The Ultimate Migraine Survival Kit

It never hurts to be prepared.

Migraines can strike at any time. And as most sufferers can attest, migraines hardly ever come when you’re ready.

One solution? A migraine survival kit. Armed with a few choice comfort-providers and pain-fighters, these packs are easily stored in your backpack , your office, or even your purse. Here are items worth thinking about putting in your kit.

Water. You may keep this with you all the time, anyway — and that’s not a bad idea. There is evidence that migraine sufferers are more prone to dehydration. Invest in a refillable water bottle and sip wherever you go.

Eye Mask. One migraine symptom is photophobia, or sensitivity to light. So if a migraine strikes while you’re at work or away from home, keep a portable eye mask with you so you can make a dark spot wherever you may be.

Sunglasses. If you don’t have a space where you can lie down with an eye mask, dark sunglasses might help if you experience photophobia. They might also help cut down on glare from a computer screen if you have to work.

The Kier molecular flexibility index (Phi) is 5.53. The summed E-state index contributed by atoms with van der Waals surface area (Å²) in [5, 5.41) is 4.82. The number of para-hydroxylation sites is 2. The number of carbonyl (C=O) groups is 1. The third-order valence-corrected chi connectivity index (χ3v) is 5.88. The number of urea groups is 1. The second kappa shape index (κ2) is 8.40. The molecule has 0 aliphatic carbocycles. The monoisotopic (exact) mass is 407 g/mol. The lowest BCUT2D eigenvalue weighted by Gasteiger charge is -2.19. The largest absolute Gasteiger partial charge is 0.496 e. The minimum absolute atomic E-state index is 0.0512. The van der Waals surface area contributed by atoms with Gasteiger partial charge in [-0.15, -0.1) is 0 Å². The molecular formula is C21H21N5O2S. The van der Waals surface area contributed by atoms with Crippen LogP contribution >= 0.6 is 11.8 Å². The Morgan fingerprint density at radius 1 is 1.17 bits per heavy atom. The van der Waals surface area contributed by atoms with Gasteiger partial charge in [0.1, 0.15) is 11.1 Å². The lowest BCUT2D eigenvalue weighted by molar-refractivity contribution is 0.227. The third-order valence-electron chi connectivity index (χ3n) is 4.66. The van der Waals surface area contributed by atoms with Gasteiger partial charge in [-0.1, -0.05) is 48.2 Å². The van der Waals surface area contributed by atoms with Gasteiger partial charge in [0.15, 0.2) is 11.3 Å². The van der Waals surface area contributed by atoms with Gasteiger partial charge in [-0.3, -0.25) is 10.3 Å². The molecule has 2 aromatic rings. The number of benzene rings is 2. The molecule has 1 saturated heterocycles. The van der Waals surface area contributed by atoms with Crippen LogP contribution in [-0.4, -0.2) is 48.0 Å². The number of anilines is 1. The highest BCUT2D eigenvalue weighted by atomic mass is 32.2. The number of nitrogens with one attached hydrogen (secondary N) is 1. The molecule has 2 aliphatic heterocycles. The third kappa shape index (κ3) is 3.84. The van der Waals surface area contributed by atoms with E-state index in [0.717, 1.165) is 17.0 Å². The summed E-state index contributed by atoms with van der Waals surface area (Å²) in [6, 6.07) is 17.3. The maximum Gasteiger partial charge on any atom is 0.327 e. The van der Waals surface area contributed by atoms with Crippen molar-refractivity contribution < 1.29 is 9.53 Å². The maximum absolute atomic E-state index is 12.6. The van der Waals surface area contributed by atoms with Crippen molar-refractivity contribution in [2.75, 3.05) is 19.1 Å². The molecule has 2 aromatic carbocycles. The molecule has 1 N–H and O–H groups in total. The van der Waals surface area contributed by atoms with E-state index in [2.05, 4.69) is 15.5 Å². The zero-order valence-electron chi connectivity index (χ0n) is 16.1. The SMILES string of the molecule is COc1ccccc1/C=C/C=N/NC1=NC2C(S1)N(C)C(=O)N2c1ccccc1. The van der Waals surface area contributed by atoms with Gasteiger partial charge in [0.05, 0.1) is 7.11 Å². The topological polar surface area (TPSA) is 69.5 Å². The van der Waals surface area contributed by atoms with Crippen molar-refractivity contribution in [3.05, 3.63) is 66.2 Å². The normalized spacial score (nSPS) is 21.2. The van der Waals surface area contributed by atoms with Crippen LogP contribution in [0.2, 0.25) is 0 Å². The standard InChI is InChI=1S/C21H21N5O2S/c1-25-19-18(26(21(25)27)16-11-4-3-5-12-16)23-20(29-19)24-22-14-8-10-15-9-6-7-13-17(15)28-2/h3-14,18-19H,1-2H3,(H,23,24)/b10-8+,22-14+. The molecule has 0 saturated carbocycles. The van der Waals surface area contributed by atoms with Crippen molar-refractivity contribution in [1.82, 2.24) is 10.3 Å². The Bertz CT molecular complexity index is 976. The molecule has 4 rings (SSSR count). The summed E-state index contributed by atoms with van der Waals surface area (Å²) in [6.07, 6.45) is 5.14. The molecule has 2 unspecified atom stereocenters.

Earplugs. When you get a migraine, do you wish you could just tell everyone to “shhh”? Quiet the noise with foam earplugs.

Migraine Diary. Tracking your symptoms in a migraine diary can help you ID your personal triggers and migraine pain relievers, both helping you deal with current migraines and possibly fending off future ones. Don’t want to carry around a journal? Check out the My app for your iPhone or Android.

Cold Packs. Applying cold to the back of the neck and temples helps relieve pain for some migraine sufferers. Luckily, there are a lot of easy-activation cold therapy packs out there that don’t need to hang out in the freezer  prior to use.

Washcloth. If you don’t want to lug around a cold pack, we totally get it. Another solution: a dry washcloth. If a migraine strikes, you can run cold water over the washcloth and use it as a quick compress. Just remember to bring a plastic zip-top bag to store the wet cloth after use.

Airsickness Bag. Hate to be the ones to bring it up, but many migraine sufferers have nausea and even vomiting during attacks. If this applies to you, consider folding up a paper bag and sticking it in your migraine kit. Who knows, you may wind up being really glad to have it.

Calming Music. A “migraine” playlist filled with music that makes you feel calm and happy may help for those moments when you’re trying to de-stress or relax. If you can put that eye mask on while you listen, even better. Also check out 15 ways to relax in less than 15 minutes.

Medicine. You should discuss the right migraine treatment with your doctor. But whether you take prescription or over-the-counter meds for your migraines, it probably goes without saying that you should keep your medications on-hand so that you have them when you need them most.

See a doctor for diagnosis of migraines and migraine relief options.



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